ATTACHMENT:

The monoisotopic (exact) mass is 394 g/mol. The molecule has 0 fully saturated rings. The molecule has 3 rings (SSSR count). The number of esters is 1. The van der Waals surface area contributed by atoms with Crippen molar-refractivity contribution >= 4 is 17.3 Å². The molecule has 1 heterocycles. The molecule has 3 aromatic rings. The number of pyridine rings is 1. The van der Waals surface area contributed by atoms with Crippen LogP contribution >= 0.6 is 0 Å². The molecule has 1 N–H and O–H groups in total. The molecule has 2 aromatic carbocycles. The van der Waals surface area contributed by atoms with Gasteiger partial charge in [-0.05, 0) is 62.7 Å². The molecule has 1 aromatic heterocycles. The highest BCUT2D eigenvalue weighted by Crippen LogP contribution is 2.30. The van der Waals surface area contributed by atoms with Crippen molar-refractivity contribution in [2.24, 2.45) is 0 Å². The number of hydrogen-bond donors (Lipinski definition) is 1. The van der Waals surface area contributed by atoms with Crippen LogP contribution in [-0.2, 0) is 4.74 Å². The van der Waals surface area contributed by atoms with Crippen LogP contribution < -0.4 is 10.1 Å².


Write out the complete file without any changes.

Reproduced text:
The monoisotopic (exact) mass is 394 g/mol. The molecule has 0 fully saturated rings. The molecule has 3 rings (SSSR count). The number of esters is 1. The van der Waals surface area contributed by atoms with Crippen molar-refractivity contribution >= 4 is 17.3 Å². The molecule has 1 heterocycles. The molecule has 3 aromatic rings. The number of pyridine rings is 1. The van der Waals surface area contributed by atoms with Crippen LogP contribution >= 0.6 is 0 Å². The molecule has 1 N–H and O–H groups in total. The molecule has 2 aromatic carbocycles. The van der Waals surface area contributed by atoms with Gasteiger partial charge in [-0.05, 0) is 62.7 Å². The molecule has 1 aromatic heterocycles. The highest BCUT2D eigenvalue weighted by Crippen LogP contribution is 2.30. The van der Waals surface area contributed by atoms with Crippen molar-refractivity contribution in [2.24, 2.45) is 0 Å². The number of hydrogen-bond donors (Lipinski definition) is 1. The van der Waals surface area contributed by atoms with Crippen LogP contribution in [-0.2, 0) is 4.74 Å². The van der Waals surface area contributed by atoms with Crippen LogP contribution < -0.4 is 10.1 Å².